What is Moxibustion?
Acupuncture and Moxibustion
I work in a multidisciplinary clinic with Registered Massage Therapists, a Chiropractor, and other healthcare professionals. “What’s that herbal smell coming from the acupuncturist’s room?” is a common question in our office. Usually, it’s moxibustion, or moxa for short, which is an important component of Chinese and East Asian medicine. Moxa is a special form of heat therapy in which mugwort, specifically Artemesia vulgaris, is burned on or near the body to stimulate acupoints and improve health. The word “moxa” comes from a mispronunciation of the Japanese name “mogusa” in European writings about Japanese culture and practices.
The leaves of the plant are harvested in the Spring to ensure the best quality, dried in the sun, and then processed into varying grades of moxa wool to be used in treatments. Coarser moxa is often rolled into a cigar-like shape with paper and held over the body while being burned, a practice called indirect moxa. The more refined grades of moxa are fluffier and stick together when pressed; these are pinched into cones or grain sized beads and placed on top of acupoints before being burned, a practice called direct moxa. To avoid hurting the patient, direct moxa is removed before reaching the skin and often placed on a barrier such as thinly sliced ginger or garlic.
Moxa is esteemed in the practice of Chinese medicine as a plant with powerful healing properties. When ignited, it produces a deeply penetrating heat that one can feel invigorating the body. Moxa can be used therapeutically for a wide range of applications in the same way acupuncture can. The original name for the practice of acupuncture in China, “zhen jiu”, literally means needle-moxa. It differs from acupuncture in that it produces energy as it is burned, rather than relying on the energy of the body’s own cellular processes, making it well suited for conditions involving cold, stagnation of blood circulation, and weak constitutions. Examples include but are not limited to the common cold, weakened immune systems, traumatic injury, infertility, chronic pain, heart disease, and chronic fatigue syndrome. Moxa on the abdomen can also benefit digestion and metabolism.
What is it that makes moxa so special? If you held a Cuban cigar next to a moxa roll and compared the heat coming off the end, you would find way more radiant heat produced by this incredible plant. One of the first things patient note is how centering and calming the smell of the can be. From my understanding, similar plants are often incorporated alongside sage for smudging ceremonies in parts of North America and were also associating with healing rituals in ancient Europe. In ancient China, it was believed to have the power to ward off demons and other negative influences in addition to stimulating the body’s self healing abilities.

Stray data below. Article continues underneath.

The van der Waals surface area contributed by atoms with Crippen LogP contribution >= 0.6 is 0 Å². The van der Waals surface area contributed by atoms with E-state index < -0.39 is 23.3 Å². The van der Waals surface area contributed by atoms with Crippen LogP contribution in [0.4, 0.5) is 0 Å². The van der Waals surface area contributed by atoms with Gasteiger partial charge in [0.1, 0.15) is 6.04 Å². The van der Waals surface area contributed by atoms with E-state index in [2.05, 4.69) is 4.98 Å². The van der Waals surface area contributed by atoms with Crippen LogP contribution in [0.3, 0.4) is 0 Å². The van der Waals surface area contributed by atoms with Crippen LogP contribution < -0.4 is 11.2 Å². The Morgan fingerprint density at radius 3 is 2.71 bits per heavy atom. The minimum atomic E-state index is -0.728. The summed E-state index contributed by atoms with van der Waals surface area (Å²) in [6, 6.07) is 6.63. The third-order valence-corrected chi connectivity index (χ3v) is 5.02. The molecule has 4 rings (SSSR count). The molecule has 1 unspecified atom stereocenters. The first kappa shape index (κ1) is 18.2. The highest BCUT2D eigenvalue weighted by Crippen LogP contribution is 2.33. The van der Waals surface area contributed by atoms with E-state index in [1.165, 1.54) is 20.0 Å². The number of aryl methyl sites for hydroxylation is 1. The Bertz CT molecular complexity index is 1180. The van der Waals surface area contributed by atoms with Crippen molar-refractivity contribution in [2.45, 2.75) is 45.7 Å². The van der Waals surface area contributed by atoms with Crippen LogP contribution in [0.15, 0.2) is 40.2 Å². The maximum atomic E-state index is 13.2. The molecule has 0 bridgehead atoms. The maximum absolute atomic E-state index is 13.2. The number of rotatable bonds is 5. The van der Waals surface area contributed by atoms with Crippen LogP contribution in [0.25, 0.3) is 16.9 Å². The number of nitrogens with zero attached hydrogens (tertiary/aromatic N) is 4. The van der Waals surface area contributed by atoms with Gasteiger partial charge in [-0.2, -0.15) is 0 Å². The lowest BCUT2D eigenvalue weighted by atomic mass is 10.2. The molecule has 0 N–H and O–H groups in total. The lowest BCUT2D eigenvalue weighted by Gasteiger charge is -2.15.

In modern acupuncture clinics, infrared heat lamps are often used during treatment to provide the same benefits that would traditionally be achieved with moxa. Due to limitations in ventilation, many offices do not allow for lengthy moxa treatments. Smokeless moxa rolls exist and resemble charcoal cylinders, but I have personally never found them to be an adequate substitute for the dried leaves. As a result, I combine the use of the infrared heat lamp with a short application of direct moxa on specific points to allow for both sustained heat and the natural, organic experience of burning the actual plant. The smoke is minimal, and the moxa is extinguished immediately in a small bowl of water kept in my treatment room.
On a final note, there is a famous application of moxa that is a testament to its efficacy and safety. Moxa on the point on the lateral side of the pinky toe, called Zhi Yin, has been observed in traditional Chinese gynecology to have the ability to reposition the fetus in some pregnant women. This offers a possible treatment for breech babies before other measures such as a planned C-section are considered to help ensure the best results for the mother and baby. Modern studies investigating the effectiveness and mechanisms of action are being conducted for moxa and breech and demonstrate promising results confirming this practice in Chinese medicine. However, due to limited funding and small sample sizes the Western medical professions have yet to officially endorse the practice as a part of medical perinatal care. I believe with enough funding and studies we will see that day come, and a greater integration of Eastern and Western therapeutics throughout all healthcare fields!
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